Analysts are of the opinion that the sharp drop was largely due to seasonal factors and the downturn may have already bottomed out….reports Asian Lite News
Further underscoring the mounting challenges faced by the Chinese economy, consumer prices slid deeper into deflationary territory last month, suffering the biggest drop since the global recession in 2009.
The country’s Consumer Price Index (CPI) dropped by 0.8 per cent in January from a year ago, according to the National Bureau of Statistics (NBS) data released on Thursday. It was the steepest fall since September 2009 and marks a fourth straight month of decline.
But the analysts are of the opinion that the sharp drop was largely due to seasonal factors and the downturn may have already bottomed out.
The NBS, as well as some economists, said holiday demand in January 2023, when CPI rose 2.1 per cent, played a part in making prices this year look particularly weak.
“[The] Lunar New Year falls in February this year compared with the end of January last year, causing distortions to the base,” CNN quoted HSBC economists stating in a research note.
Beijing is scrambling to revive consumer and investor confidence as it fights fires on several fronts, including a real estate slump, stock market meltdown and weaker exports, according to CNN. It fired its main stock market regulator Wednesday as anger grew over trillions wiped off shares in recent years.
The economists said that weak consumer demand last month also weighed on the prices.
In the index, food prices in particular were a major drag. The price of pork, a staple in the Chinese diet, plunged by 17.3 per cent from a year ago, marking the biggest drop among all consumption items. Vegetable prices slid nearly 12 per cent.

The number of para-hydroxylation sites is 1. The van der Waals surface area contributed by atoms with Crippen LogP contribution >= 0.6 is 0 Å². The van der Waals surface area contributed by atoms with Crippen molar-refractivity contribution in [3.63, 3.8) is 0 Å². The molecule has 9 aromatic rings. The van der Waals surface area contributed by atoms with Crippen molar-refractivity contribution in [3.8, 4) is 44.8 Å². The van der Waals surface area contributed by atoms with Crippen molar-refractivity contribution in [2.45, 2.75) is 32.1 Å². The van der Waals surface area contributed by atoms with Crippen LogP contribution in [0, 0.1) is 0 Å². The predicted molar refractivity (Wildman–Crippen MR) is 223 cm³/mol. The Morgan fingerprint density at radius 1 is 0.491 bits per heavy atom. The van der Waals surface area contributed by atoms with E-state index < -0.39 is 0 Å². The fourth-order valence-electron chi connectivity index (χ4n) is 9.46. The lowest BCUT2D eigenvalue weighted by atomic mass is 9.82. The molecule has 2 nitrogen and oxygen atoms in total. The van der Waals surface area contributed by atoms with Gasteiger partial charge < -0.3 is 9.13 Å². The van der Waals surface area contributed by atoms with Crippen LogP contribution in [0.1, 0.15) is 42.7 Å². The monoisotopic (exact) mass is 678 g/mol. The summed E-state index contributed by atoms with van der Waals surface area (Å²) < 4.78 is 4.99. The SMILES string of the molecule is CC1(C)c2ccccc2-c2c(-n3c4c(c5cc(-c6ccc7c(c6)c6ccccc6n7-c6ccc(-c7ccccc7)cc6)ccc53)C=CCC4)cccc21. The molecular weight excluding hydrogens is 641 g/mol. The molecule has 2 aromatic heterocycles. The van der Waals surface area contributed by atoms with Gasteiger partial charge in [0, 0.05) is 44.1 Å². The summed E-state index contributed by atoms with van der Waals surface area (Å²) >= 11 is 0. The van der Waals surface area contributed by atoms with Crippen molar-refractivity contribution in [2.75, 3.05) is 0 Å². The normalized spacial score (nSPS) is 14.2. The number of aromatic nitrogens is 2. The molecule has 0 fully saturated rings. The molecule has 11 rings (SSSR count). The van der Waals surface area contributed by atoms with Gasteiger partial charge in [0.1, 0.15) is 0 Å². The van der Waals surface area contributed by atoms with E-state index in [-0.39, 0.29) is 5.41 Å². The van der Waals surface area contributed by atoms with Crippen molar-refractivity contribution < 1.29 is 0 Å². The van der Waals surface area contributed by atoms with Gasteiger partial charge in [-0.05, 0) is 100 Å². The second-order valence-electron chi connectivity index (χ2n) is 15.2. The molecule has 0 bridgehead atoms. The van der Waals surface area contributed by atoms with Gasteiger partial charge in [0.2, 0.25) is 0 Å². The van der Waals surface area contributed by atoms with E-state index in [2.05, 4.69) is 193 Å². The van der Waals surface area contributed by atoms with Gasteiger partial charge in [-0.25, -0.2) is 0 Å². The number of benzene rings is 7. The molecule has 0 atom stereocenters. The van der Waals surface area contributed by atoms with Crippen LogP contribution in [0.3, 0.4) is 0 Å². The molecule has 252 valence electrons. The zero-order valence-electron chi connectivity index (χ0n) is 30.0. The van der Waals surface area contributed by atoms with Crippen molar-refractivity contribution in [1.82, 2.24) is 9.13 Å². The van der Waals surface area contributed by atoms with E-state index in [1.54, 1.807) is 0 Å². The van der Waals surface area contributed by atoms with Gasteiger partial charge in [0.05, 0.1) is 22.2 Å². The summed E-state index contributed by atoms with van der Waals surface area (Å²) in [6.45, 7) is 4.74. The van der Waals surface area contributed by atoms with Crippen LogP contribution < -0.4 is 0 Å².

The Producer Price Index (PPI), which measures the cost of goods that factories charge wholesalers, decreased by 2.5 per cent in January from a year ago, the NBS data showed. That was a slight pick-up from December’s 2.7 per cent drop.
Lynn Song, chief economist for Greater China at ING Economics, says consumer prices are likely to rise from February onwards.
“The base effects make January’s data look worse than they are. Sequential data paints a more upbeat picture,” CNN quoted Song as saying.
When compared to December, the CPI actually rose by 0.3 per cent in January, up for a second month in a row.
Meanwhile, preliminary data suggests more people are traveling now than before the pandemic. As of Tuesday, 2.2 million trips had been made by air and 12.9 million trips by rail during the first 12 days of the travel rush, according to figures from the Chinese transport ministry. The figures have jumped 17 per cent and 23 per cent, respectively from 2019.
“This could point to more buoyant consumption demand during the holidays,” the HSBC economists said.
Prices for consumer services have risen in tandem, as tourism-related prices were up 1.8 per cent in January from a year ago, according to the NBS.
“We expect consumption to continue to be a pillar of support for the economy this year, with the strength in service consumption broadening out to more durable goods consumption,” CNN reported, citing the HSBC economists. (ANI)